Success in construction requires control at both the organizational and field operations level. The owner must set the culture; put into place a structure, create policies, implement systems and use procedures to control the end result. Control the outcome and the contractor will earn a good profit and achieve success.
Production control is a system of tools (physical and procedural) that monitor and provide feedback as to meeting the obligations and commitments of the company to the customer.
The textbook answer defines cost drivers as those factors that determine the overall cost of operations. As an example, in manufacturing the cost drivers may be processing time or number of steps to produce the product. With service, the cost drivers could be the actual ratio of billable to non-billable time.
A part of any information feedback loop is the operating control reports in business. Depending on the nature and financial impact involved, these reports can be daily (Daily Operating Controls or DOC), weekly (Weekly Operating Controls or WOC) and/or monthly (Monthly Operating Controls or MOC) in management reporting. Their value is to inform management of business activity and identify any potential issues that could generate undue financial harm on the business or worse, create an unsafe product or work environment.
The number one tool for marketing is the handshake and a smile. It costs zero to extend the hand and use a few facial muscles. But the value it generates is priceless. Pretty much all business relationships begin this way. The handshake and smile is the most effective marketing tool available at all levels of business.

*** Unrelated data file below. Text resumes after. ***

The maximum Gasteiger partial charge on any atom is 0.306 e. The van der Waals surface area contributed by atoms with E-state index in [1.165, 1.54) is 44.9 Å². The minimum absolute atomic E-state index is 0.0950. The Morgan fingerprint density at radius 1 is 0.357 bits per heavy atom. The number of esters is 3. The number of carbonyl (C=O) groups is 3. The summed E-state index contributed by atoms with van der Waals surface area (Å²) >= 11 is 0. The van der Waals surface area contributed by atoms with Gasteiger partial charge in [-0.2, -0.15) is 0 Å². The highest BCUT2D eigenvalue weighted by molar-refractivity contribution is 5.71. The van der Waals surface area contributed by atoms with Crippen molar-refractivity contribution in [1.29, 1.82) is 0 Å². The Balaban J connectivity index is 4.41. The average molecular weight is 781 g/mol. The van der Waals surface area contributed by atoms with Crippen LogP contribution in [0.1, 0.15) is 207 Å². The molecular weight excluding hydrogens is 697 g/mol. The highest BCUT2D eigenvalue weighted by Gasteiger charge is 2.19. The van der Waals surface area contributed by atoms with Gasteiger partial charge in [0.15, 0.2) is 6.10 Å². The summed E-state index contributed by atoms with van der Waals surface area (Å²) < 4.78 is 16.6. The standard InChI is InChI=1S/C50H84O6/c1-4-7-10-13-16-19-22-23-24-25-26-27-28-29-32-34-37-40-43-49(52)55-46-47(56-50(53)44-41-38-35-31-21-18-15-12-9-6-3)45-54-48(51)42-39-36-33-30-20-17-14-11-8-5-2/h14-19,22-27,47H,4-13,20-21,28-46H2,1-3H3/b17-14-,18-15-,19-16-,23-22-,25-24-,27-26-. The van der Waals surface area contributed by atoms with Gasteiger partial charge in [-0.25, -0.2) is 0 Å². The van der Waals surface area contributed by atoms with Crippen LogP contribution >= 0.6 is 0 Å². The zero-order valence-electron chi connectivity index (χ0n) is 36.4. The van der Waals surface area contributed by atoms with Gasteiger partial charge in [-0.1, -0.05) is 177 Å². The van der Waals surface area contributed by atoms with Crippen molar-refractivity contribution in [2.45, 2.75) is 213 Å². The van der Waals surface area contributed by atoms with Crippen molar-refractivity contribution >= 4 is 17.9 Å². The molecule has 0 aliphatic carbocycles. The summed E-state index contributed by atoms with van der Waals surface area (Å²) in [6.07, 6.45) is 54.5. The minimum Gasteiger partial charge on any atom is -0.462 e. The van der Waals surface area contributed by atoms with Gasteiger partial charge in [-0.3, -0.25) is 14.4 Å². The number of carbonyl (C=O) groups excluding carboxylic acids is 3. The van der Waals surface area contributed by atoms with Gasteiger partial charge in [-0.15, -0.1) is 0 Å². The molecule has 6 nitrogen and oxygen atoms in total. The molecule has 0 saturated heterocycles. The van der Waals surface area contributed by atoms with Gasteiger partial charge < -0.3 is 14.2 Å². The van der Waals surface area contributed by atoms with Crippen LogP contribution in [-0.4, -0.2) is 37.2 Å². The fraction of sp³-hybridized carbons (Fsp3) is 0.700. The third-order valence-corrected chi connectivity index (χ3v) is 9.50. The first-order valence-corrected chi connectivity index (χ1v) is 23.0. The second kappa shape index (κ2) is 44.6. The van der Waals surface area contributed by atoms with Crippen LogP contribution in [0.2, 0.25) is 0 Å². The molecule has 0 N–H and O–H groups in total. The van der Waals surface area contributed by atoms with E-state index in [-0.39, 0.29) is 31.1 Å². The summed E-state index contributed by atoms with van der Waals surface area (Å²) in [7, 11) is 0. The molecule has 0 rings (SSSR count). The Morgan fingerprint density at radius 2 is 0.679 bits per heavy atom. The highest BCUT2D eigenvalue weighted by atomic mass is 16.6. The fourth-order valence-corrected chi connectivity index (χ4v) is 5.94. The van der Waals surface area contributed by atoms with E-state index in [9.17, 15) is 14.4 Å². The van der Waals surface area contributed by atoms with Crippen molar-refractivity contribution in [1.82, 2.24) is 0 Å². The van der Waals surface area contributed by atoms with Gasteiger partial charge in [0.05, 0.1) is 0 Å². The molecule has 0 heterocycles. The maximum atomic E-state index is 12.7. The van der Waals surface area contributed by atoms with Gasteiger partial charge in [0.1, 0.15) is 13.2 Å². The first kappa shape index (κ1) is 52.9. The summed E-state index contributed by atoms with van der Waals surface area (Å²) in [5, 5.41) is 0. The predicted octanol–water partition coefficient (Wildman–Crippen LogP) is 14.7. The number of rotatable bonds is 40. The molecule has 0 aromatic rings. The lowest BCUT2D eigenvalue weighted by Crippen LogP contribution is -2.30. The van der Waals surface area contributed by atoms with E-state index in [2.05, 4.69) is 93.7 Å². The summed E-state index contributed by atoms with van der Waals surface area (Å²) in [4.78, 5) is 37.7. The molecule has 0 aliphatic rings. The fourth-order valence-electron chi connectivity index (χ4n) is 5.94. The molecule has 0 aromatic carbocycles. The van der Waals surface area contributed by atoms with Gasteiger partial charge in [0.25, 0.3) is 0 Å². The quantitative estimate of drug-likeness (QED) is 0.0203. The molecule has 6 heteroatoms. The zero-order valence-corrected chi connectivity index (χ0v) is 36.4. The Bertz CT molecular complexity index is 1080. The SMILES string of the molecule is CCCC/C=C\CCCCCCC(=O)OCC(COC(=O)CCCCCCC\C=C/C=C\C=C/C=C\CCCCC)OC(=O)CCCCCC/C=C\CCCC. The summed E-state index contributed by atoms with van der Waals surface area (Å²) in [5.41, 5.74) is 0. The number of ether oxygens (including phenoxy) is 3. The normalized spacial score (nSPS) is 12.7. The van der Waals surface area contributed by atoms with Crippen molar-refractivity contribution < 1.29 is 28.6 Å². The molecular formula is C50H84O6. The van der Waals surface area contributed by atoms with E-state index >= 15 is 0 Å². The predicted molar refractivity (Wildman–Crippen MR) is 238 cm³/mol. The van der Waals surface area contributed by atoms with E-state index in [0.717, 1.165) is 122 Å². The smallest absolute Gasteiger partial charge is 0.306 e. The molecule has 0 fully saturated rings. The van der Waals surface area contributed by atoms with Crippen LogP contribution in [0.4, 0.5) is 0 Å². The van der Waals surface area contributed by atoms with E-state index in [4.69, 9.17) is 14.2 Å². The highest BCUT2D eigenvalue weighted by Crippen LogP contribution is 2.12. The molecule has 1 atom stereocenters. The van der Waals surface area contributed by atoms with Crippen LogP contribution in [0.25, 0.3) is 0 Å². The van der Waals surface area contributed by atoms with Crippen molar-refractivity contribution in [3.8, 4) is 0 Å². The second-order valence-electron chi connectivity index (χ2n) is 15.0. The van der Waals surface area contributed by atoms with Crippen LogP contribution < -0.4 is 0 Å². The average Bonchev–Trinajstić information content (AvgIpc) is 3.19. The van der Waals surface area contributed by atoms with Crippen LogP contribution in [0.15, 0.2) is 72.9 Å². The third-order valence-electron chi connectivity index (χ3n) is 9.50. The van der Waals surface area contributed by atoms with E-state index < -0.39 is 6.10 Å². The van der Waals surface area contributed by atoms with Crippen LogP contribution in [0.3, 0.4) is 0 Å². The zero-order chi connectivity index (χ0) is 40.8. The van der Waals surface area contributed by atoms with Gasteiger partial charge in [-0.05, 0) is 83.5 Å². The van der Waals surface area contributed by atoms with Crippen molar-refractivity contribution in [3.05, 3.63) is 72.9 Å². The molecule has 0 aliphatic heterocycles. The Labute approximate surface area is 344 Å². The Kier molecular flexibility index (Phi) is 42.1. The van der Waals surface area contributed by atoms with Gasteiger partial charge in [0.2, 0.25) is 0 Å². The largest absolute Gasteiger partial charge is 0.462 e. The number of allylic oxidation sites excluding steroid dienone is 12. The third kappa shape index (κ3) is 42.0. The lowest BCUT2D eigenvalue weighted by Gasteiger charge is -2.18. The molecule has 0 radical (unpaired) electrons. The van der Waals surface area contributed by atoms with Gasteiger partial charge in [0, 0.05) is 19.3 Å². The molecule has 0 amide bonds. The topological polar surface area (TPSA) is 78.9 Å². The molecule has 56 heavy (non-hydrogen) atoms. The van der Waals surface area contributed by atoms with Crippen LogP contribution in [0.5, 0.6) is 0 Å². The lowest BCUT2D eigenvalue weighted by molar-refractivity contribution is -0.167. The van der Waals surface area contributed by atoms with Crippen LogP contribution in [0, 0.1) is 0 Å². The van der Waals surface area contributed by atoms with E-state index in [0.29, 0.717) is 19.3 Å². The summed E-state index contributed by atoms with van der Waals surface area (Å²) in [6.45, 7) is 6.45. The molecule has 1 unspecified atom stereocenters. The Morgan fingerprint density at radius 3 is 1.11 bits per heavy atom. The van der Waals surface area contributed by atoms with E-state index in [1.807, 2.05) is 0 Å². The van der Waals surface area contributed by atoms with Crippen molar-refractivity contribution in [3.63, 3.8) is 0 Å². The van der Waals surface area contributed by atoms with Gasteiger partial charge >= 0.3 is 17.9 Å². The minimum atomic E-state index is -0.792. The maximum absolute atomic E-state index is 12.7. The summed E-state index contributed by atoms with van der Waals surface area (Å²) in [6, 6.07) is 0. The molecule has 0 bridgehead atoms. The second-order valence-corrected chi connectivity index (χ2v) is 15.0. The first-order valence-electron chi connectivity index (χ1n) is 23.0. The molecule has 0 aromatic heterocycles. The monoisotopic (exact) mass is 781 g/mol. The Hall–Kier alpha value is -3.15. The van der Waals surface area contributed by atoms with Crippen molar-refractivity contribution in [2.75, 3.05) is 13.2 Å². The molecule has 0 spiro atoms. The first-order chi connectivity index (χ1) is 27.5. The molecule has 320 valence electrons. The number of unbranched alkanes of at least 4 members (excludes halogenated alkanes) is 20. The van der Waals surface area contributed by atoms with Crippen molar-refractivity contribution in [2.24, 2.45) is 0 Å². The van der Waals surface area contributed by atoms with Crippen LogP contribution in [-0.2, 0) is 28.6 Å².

In every business no matter production or service, there exists a bottleneck. Your job as the owner or manager is to find it and fix the problem. Once this one is found and resolved; move onto the next one. There is always a bottleneck to find and fix. What is important is to find the problem, identify the core issue, and then resolve the bottleneck. This may sound simply, but it takes someone in a position of knowledge and experience to complete this task.
What I learned was that equipment didn’t call in sick, it didn’t back talk me, it never got upset about how much it was paid and it just kept on humming. It was making us money and I didn’t have to deal with personnel issues. Boy, if only all production could be like this. Turn it on and make money.